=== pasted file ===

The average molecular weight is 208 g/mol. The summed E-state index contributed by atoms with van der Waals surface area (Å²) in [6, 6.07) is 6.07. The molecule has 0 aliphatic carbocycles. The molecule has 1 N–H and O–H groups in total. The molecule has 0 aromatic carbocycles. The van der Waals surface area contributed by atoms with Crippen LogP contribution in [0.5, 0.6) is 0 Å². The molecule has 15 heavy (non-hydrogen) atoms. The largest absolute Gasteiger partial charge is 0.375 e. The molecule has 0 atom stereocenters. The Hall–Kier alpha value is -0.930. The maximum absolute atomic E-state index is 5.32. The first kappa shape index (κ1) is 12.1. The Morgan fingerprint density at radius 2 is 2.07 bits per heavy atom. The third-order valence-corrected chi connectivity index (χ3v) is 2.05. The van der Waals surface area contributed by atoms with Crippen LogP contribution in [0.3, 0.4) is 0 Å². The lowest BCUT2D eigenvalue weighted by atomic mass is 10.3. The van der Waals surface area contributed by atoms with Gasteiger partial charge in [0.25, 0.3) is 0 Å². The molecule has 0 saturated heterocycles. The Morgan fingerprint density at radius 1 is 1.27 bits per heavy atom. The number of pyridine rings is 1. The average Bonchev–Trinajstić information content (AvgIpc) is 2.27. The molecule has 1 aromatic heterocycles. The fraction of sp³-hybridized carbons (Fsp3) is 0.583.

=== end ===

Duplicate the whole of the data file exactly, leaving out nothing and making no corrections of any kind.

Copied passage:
The average molecular weight is 208 g/mol. The summed E-state index contributed by atoms with van der Waals surface area (Å²) in [6, 6.07) is 6.07. The molecule has 0 aliphatic carbocycles. The molecule has 1 N–H and O–H groups in total. The molecule has 0 aromatic carbocycles. The van der Waals surface area contributed by atoms with Crippen LogP contribution in [0.5, 0.6) is 0 Å². The molecule has 15 heavy (non-hydrogen) atoms. The largest absolute Gasteiger partial charge is 0.375 e. The molecule has 0 atom stereocenters. The Hall–Kier alpha value is -0.930. The maximum absolute atomic E-state index is 5.32. The first kappa shape index (κ1) is 12.1. The Morgan fingerprint density at radius 2 is 2.07 bits per heavy atom. The third-order valence-corrected chi connectivity index (χ3v) is 2.05. The van der Waals surface area contributed by atoms with Crippen LogP contribution in [0.3, 0.4) is 0 Å². The lowest BCUT2D eigenvalue weighted by atomic mass is 10.3. The van der Waals surface area contributed by atoms with Gasteiger partial charge in [0.25, 0.3) is 0 Å². The molecule has 0 saturated heterocycles. The Morgan fingerprint density at radius 1 is 1.27 bits per heavy atom. The number of pyridine rings is 1. The average Bonchev–Trinajstić information content (AvgIpc) is 2.27. The molecule has 1 aromatic heterocycles. The fraction of sp³-hybridized carbons (Fsp3) is 0.583.